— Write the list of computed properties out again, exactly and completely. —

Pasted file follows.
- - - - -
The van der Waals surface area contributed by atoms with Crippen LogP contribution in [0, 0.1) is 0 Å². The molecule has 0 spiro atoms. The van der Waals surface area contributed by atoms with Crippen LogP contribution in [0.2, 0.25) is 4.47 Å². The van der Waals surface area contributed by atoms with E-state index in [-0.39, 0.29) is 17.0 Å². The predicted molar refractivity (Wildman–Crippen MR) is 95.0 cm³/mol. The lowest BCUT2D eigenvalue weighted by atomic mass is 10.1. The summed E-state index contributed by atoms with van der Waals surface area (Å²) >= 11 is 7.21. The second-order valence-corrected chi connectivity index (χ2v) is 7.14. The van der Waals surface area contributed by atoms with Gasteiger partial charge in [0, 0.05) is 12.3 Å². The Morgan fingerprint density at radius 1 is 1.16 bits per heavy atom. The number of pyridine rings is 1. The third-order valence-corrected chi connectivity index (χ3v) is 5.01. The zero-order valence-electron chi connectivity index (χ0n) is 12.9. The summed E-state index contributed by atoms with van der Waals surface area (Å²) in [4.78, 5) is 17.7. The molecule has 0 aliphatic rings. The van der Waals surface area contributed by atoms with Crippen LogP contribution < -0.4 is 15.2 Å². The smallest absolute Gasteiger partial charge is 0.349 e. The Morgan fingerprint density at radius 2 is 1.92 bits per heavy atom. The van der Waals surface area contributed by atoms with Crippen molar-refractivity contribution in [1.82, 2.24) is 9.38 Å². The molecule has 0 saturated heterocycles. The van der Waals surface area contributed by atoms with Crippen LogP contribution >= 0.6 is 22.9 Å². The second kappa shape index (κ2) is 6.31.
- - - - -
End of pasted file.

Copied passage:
The van der Waals surface area contributed by atoms with Crippen LogP contribution in [0, 0.1) is 0 Å². The molecule has 0 spiro atoms. The van der Waals surface area contributed by atoms with Crippen LogP contribution in [0.2, 0.25) is 4.47 Å². The van der Waals surface area contributed by atoms with E-state index in [-0.39, 0.29) is 17.0 Å². The predicted molar refractivity (Wildman–Crippen MR) is 95.0 cm³/mol. The lowest BCUT2D eigenvalue weighted by atomic mass is 10.1. The summed E-state index contributed by atoms with van der Waals surface area (Å²) >= 11 is 7.21. The second-order valence-corrected chi connectivity index (χ2v) is 7.14. The van der Waals surface area contributed by atoms with Gasteiger partial charge in [0, 0.05) is 12.3 Å². The Morgan fingerprint density at radius 1 is 1.16 bits per heavy atom. The number of pyridine rings is 1. The third-order valence-corrected chi connectivity index (χ3v) is 5.01. The zero-order valence-electron chi connectivity index (χ0n) is 12.9. The summed E-state index contributed by atoms with van der Waals surface area (Å²) in [4.78, 5) is 17.7. The molecule has 0 aliphatic rings. The van der Waals surface area contributed by atoms with Crippen LogP contribution < -0.4 is 15.2 Å². The smallest absolute Gasteiger partial charge is 0.349 e. The Morgan fingerprint density at radius 2 is 1.92 bits per heavy atom. The van der Waals surface area contributed by atoms with Crippen molar-refractivity contribution in [1.82, 2.24) is 9.38 Å². The molecule has 0 saturated heterocycles. The van der Waals surface area contributed by atoms with Crippen LogP contribution >= 0.6 is 22.9 Å². The second kappa shape index (κ2) is 6.31.